The Double Life of Véronique

The Double Life of Véronique ★★★★★

I’d been craving a rewatch of this for the past week. something about feeling lost and unsure in one’s life (heightened definitively by the times we live in) just lead my mind to think about this one. the weightless beauty, and vast complexity, manifested through its visuals and Kieślowski’s tone, prove cinema to be an experience unlike any other.

detractors of the film would probably decry it for “not making sense”, or having seemingly no purpose. as if life itself isn’t filled with coincidence, feelings beyond description or reach, and a general overall mystery to it all. intrigue in the rhythms of being. this is a movie to feel, to become wrapped up in. I’ve said this about Marie Rivière and Rohmer films, but Irène Jacob seems born to be an actor in a Kieślowski film. oddly enough, she was only ever in two, but at least two of his most significant: his artistic rebirth (this one), and his final statement (Three Colours: Red).

I typically dislike trying to “figure out” or explain a movie, as to me this takes away from the grander scheme of what’s being attempted: transcendence, experience through art. it turns the piece from something along those lines to something akin to a puzzle. yet, on this third watch, I’m in the mood to at least offer my potential interpretations...there is clearly a pre-Dekalog Kieślowski, and a post-Dekalog one. two sides of the same person, two sides of their artistry. the first half ends with a bleak death scene, one where we see the literal dirt being thrown onto their coffin. what follows is a rebirth in the form of a new being. what does the marionette sprout from their back? butterfly wings, which just so happens to occur after she “dies” (a sheet replacing dirt in this moment). and butterflies don’t live long, eerily predicting the much too short amount of time Kieślowski would have remaining in life following this film. what of the political strife barely present in both the first half (the post-rally chaos leading Weronika to first see Veronique), and in the second half via the bombed-out car? what does it mean? well...why does that matter? regardless of the times, strife will remain. social unrest will be prevalent. it was abundantly prevalent in Kieślowski’s films before this one, and he seemed to understand it will always be there, but it’s not such a major focus this time around. love, life, mystery, that which can’t be understood let alone described, this is what seemed to occupy his mind then. is the puppeteer a stand-in for him? you could argue that, after all it’s almost too on-the-nose to not be somewhat accurate. but let’s remember Veronique, feeling “here and somewhere else”, as anyone whose ever come up with any sort of artistic vision could attest to, what else are ideas if not being “here” and “somewhere else” simultaneously? but one of the many areas of beauty here is in its ambiguity, so maybe it’s some of this view, none of it, something else entirely, who’s to say?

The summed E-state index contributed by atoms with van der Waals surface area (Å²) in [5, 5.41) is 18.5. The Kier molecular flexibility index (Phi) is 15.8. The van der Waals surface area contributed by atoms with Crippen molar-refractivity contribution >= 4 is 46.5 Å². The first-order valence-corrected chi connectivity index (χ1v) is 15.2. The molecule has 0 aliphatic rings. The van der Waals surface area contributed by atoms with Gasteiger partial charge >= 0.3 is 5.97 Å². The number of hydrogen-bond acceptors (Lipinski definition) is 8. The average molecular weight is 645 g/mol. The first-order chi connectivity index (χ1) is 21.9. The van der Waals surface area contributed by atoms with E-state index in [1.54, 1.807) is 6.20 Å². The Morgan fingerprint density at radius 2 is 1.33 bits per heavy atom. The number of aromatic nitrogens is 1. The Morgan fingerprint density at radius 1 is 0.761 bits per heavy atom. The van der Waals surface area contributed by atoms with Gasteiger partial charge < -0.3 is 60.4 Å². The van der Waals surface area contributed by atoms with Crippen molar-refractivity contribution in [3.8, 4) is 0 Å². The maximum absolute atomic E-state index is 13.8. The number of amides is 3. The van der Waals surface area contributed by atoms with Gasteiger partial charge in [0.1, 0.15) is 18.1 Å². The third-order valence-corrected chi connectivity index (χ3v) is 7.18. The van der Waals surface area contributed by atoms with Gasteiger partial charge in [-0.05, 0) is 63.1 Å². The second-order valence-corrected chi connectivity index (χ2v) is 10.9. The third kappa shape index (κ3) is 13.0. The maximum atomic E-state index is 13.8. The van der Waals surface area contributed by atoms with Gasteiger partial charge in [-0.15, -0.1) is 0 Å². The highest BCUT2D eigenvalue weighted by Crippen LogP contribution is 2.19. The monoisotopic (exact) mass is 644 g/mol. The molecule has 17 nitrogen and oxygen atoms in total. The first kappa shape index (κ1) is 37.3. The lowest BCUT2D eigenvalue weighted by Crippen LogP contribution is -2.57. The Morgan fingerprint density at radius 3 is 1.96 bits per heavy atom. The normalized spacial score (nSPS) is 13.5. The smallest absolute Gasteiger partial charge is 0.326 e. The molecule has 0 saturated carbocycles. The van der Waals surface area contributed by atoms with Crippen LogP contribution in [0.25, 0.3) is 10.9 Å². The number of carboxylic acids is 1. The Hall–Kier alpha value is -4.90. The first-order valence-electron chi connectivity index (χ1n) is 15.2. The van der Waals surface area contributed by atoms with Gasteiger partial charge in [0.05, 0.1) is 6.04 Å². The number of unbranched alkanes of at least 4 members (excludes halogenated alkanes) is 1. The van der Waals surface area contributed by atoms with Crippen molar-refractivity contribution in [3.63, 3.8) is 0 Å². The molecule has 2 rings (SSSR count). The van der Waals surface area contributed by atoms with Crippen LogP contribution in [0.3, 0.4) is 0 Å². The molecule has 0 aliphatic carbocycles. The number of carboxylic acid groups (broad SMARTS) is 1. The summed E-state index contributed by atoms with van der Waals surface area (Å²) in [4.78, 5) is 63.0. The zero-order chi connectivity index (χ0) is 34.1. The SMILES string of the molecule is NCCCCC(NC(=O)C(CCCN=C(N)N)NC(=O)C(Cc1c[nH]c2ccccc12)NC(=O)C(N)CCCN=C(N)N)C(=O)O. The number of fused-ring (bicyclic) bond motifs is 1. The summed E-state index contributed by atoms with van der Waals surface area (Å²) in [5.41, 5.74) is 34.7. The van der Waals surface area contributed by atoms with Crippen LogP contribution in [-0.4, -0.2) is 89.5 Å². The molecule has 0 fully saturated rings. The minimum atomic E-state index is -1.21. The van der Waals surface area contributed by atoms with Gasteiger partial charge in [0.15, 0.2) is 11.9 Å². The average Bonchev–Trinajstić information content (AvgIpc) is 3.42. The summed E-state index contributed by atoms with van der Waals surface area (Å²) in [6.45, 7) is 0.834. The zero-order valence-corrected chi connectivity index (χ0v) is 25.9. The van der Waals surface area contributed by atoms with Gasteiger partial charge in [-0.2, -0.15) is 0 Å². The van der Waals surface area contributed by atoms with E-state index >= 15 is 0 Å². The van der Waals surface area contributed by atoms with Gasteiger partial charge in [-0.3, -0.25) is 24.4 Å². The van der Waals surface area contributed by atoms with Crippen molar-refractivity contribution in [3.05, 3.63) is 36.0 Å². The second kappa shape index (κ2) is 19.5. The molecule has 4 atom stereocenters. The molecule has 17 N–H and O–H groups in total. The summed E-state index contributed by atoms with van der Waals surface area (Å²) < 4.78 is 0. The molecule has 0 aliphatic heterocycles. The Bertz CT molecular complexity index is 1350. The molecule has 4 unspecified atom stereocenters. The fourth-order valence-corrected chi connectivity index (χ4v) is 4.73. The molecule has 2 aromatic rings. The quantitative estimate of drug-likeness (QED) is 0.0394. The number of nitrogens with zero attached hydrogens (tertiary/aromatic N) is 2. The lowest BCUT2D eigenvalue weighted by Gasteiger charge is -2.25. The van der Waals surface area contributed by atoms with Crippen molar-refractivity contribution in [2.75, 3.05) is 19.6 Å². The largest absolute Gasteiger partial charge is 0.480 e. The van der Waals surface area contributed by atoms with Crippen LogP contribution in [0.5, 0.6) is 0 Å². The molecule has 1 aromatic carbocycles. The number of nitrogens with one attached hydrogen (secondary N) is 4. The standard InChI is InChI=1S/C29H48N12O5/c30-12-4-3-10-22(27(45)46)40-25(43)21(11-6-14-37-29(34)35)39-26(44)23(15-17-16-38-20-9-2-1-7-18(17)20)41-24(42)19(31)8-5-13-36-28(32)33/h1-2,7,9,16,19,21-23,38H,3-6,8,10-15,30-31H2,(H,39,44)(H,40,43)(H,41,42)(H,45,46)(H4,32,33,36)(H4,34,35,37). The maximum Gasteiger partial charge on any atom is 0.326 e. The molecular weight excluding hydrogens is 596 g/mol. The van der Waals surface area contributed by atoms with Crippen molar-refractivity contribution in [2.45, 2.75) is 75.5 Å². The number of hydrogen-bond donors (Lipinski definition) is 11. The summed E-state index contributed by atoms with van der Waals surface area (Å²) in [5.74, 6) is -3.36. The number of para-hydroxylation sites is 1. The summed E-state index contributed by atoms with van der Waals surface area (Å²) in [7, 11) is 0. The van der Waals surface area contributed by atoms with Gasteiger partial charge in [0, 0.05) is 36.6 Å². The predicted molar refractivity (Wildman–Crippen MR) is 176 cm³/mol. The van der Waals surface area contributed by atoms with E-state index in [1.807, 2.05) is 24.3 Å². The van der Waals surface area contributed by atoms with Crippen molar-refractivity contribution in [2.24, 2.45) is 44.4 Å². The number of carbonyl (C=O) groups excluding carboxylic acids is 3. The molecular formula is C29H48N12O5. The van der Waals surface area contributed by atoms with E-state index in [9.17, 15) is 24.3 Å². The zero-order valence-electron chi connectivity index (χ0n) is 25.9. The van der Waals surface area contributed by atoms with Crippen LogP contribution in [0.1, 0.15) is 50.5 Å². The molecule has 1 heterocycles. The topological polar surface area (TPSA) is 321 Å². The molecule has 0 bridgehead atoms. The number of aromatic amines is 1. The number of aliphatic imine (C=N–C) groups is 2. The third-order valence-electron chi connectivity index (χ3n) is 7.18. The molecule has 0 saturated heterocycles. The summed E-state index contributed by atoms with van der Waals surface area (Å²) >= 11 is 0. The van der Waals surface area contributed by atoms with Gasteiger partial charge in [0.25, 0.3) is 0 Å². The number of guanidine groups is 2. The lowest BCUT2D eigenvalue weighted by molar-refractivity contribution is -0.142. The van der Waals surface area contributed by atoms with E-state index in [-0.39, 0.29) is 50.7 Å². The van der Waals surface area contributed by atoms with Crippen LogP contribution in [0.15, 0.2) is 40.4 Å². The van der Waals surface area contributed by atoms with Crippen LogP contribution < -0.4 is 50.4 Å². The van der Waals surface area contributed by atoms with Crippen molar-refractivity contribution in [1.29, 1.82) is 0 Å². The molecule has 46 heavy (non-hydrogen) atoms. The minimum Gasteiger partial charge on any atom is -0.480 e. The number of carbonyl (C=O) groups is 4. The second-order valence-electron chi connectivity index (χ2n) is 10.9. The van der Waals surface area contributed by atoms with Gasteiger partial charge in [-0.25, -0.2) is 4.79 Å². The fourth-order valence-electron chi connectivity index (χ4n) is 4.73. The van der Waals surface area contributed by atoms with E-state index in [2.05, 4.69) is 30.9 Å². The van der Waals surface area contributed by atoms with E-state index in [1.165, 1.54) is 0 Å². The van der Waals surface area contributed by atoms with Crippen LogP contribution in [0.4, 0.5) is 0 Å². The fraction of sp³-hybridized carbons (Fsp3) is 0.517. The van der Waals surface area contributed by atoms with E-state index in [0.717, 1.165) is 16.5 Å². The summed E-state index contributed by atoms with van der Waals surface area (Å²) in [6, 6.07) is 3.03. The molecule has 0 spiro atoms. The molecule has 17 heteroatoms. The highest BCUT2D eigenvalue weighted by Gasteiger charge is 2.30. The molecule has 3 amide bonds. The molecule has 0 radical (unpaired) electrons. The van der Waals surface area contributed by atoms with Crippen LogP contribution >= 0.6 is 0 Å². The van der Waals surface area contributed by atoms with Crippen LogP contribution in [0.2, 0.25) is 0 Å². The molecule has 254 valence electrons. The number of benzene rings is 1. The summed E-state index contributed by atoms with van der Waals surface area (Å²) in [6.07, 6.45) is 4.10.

this time around, I had to stop playin and give this one the rating it deserves. including all ten parts of the Dekalog, I’ve probably seen around 14-15 Kieślowski movies. none of them are bad. this may be the best.

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